Mean sea level (MSL) is the average (mean) height of the sea, with reference to a suitable reference surface. Defining the reference level', however, involves complex measurement, and accurately determining MSL can prove difficult.
- 1 Measurement
- 2 Difficulties in utilization
- 3 Sea level and dry land
- 4 Sea level change
- 5 Recent changes
- 6 Aviation
- 7 See also
- 8 Notes
- 9 References
- 10 External links
To an operator of a tide gauge, MSL means the "still water level"—the level of the sea with motions such as wind waves averaged out—averaged over a period of time such that changes in sea level, e.g., due to the tides, also get averaged out. One measures the values of MSL in respect to the land. Hence a change in MSL can result from a real change in sea level, or from a change in the height of the land on which the tide gauge operates.
In the UK, mean sea level has been measured at Newlyn in Cornwall and Liverpool on Merseyside for decades, by tide gauges to provide Ordnance Datum for the zero metres height on UK maps.
Satellite altimeters have been making precise measurements of sea level since the launch of TOPEX/Poseidon in 1992. A joint mission of NASA and CNES, TOPEX/Poseidon was followed by Jason-1 in 2001 and the Ocean Surface Topography Mission on the Jason-2 satellite in 2008.
Difficulties in utilization
To extend this definition far from the sea means comparing the local height of the mean sea surface with a "level" reference surface, or datum, called the geoid. In a state of rest or absence of external forces, the mean sea level would coincide with this geoid surface, being an equipotential surface of the Earth's gravitational field. In reality, due to currents, air pressure variations, temperature and salinity variations, etc., this does not occur, not even as a long term average. The location-dependent, but persistent in time, separation between mean sea level and the geoid is referred to as (stationary) sea surface topography. It varies globally in a range of ± 2 m.
Traditionally, one had to process sea-level measurements to take into account the effect of the 228-month Metonic cycle and the 223-month eclipse cycle on the tides. Mean sea level does not remain constant over the surface of the entire earth. For instance, mean sea level at the Pacific end of the Panama Canal stands 20 cm (8 in) higher than at the Atlantic end.
Sea level and dry land
Several terms are used to describe the changing relationships between sea level and dry land. When the term "relative" is used, it connotes change that is not attributed to any specific cause. The term "eustatic" refers to global changes in the sea level due to water mass added (or removed from) the oceans (e.g. melting of ice sheets). The term "steric" refers to global changes in sea level due to thermal expansion and salinity variations. The term "isostatic" refers to changes in the level of the land masses due to thermal buoyancy or tectonic effects and implies no real change in the volume of water in the oceans. The melting of glaciers at the end of ice ages is an example of eustatic sea level rise. The subsidence of land due to the withdrawal of groundwater is an isostatic cause of relative sea level rise. Paleoclimatologists can track sea level by examining the rocks deposited along coasts that are very tectonically stable, like the east coast of North America. Areas like volcanic islands are experiencing relative sea level rise as a result of isostatic cooling of the rock which causes the land to sink.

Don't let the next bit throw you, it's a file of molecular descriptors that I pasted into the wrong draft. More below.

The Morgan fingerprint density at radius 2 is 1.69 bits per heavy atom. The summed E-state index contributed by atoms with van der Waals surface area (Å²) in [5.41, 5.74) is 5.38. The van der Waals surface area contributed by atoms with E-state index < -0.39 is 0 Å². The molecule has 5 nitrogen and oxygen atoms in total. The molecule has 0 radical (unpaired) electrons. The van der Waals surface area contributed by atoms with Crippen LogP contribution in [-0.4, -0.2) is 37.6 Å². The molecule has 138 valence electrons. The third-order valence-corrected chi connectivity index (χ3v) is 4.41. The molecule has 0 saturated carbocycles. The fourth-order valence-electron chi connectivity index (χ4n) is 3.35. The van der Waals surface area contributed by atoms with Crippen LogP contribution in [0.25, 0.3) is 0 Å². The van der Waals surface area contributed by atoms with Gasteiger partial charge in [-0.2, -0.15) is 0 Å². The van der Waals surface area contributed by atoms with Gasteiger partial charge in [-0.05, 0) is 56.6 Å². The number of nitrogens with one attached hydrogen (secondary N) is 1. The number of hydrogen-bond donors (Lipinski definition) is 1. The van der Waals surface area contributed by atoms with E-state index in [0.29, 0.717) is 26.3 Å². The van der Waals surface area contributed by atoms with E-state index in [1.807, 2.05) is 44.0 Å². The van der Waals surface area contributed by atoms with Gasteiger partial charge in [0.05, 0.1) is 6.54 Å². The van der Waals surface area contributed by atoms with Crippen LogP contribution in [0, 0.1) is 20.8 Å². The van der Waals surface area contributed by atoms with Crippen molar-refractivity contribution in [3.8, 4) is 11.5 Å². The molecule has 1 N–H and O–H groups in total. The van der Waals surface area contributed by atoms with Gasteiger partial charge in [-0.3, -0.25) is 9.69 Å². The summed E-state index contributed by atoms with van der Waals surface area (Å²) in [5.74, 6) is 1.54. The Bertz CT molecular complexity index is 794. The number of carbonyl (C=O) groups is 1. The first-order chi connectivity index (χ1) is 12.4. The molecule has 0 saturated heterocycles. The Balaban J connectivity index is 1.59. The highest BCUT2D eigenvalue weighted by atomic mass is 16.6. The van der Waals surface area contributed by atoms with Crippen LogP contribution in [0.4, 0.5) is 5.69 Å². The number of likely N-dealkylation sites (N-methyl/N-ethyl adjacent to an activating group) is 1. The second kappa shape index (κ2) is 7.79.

On other planets that lack a liquid ocean, planetologists can calculate a "mean altitude" by averaging the heights of all points on the surface. This altitude, sometimes referred to as a "sea level", serves equivalently as a reference for the height of planetary features.
Sea level change
Local and eustatic sea level
Local mean sea level (LMSL) is defined as the height of the sea with respect to a land benchmark, averaged over a period of time (such as a month or a year) long enough that fluctuations caused by waves and tides are smoothed out. One must adjust perceived changes in LMSL to account for vertical movements of the land, which can be of the same order (mm/yr) as sea level changes. Some land movements occur because of isostatic adjustment of the mantle to the melting of ice sheets at the end of the last ice age. The weight of the ice sheet depresses the underlying land, and when the ice melts away the land slowly rebounds. Atmospheric pressure, ocean currents and local ocean temperature changes also can affect LMSL.
Eustatic change (as opposed to local change) results in an alteration to the global sea levels, such as changes in the volume of water in the world oceans or changes in the volume of an ocean basin.
Short term and periodic changes
There are many factors which can produce short-term (a few minutes to 14 months) changes in sea level.
|Short-term (periodic) causes|| Time scale
(P = period)
|Periodic sea level changes|
|Diurnal and semidiurnal astronomical tides||12–24 h P||0.2–10+ m|
|Rotational variations (Chandler wobble)||14 month P|
|Meteorological and oceanographic fluctuations|
|Atmospheric pressure||Hours to months||–0.7 to 1.3 m|
|Winds (storm surges)||1–5 days||Up to 5 m|
|Evaporation and precipitation (may also follow long-term pattern)||Days to weeks|
|Ocean surface topography (changes in water density and currents)||Days to weeks||Up to 1 m|
|El Niño/southern oscillation||6 mo every 5–10 yr||Up to 0.6 m|
|Seasonal water balance among oceans (Atlantic, Pacific, Indian)|
|Seasonal variations in slope of water surface|
|River runoff/floods||2 months||1 m|
|Seasonal water density changes (temperature and salinity)||6 months||0.2 m|
|Seiches (standing waves)||Minutes to hours||Up to 2 m|
|Tsunamis (generate catastrophic long-period waves)||Hours||Up to 10 m|
|Abrupt change in land level||Minutes||Up to 10 m|
Longer term changes
Various factors affect the volume or mass of the ocean, leading to long-term changes in eustatic sea level. The two primary influences are temperature (because the volume of water depends on temperature), and the mass of water locked up on land and sea as water in rivers, lakes, glaciers, polar ice caps, and sea ice. Over much longer geological timescales, changes in the shape of the oceanic basins and in land/sea distribution will affect sea level.
Observational and modelling studies of mass loss from glaciers and ice caps indicate a contribution to sea-level rise of 0.2 to 0.4 mm/yr averaged over the 20th century.
Glaciers and ice caps